Elephant shrews, also called jumping shrews or sengis, are small insectivorous mammals native to Africa, belonging to the family Macroscelididae, in the order Macroscelidea. Their traditional common English name "elephant shrew" comes from a perceived resemblance between their long noses and the trunk of an elephant, and their superficial similarity with shrews (family Soricidae) in the order Eulipotyphla. However, phylogenetic analysis revealed that elephant shrews are not classified with true shrews, but are in fact more closely related to elephants than shrews. In 1997, the biologist Jonathan Kingdon proposed that they instead be called "sengis" (singular sengi), a term derived from the Bantu languages of Africa, and in 1998, they were classified into the new clade Afrotheria.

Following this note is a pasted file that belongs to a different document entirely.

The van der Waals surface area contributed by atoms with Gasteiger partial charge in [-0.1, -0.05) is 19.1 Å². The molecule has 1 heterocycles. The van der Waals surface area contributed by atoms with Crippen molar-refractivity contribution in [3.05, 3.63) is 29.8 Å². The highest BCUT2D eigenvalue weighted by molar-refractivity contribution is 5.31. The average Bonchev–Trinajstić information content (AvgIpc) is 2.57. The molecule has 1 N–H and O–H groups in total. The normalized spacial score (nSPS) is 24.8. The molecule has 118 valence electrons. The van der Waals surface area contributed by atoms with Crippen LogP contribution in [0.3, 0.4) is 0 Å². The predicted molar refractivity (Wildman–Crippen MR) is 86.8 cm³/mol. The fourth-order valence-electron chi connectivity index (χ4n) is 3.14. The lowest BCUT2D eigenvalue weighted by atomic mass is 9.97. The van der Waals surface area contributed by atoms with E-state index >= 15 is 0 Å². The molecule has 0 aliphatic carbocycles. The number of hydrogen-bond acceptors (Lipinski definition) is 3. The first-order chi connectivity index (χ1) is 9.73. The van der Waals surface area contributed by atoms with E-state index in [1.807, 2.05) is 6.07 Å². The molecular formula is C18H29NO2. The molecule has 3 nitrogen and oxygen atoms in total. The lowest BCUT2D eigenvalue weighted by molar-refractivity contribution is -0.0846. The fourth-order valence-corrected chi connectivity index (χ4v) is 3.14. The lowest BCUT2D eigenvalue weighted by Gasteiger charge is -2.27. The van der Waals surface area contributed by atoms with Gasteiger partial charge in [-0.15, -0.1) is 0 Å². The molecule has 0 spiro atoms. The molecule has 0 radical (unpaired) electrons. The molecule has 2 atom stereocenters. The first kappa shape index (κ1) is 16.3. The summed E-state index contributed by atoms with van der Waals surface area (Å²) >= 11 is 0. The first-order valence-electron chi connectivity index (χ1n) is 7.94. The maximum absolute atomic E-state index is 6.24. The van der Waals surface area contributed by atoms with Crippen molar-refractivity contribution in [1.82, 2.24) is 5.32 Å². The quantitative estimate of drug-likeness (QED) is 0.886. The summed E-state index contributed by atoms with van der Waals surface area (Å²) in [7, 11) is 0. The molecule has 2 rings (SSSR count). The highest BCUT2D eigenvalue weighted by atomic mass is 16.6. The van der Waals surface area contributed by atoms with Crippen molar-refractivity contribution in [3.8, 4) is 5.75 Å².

They are widely distributed across the southern part of Africa, and although common nowhere, can be found in almost any type of habitat, from the Namib Desert to boulder-strewn outcrops in South Africa to thick forest. One species, the North African elephant shrew, remains in the semi-arid, mountainous country in the far northwest of Africa. The Somali elephant shrew went unobserved from 1968 to 2020 but was rediscovered by a group of scientists in Djibouti.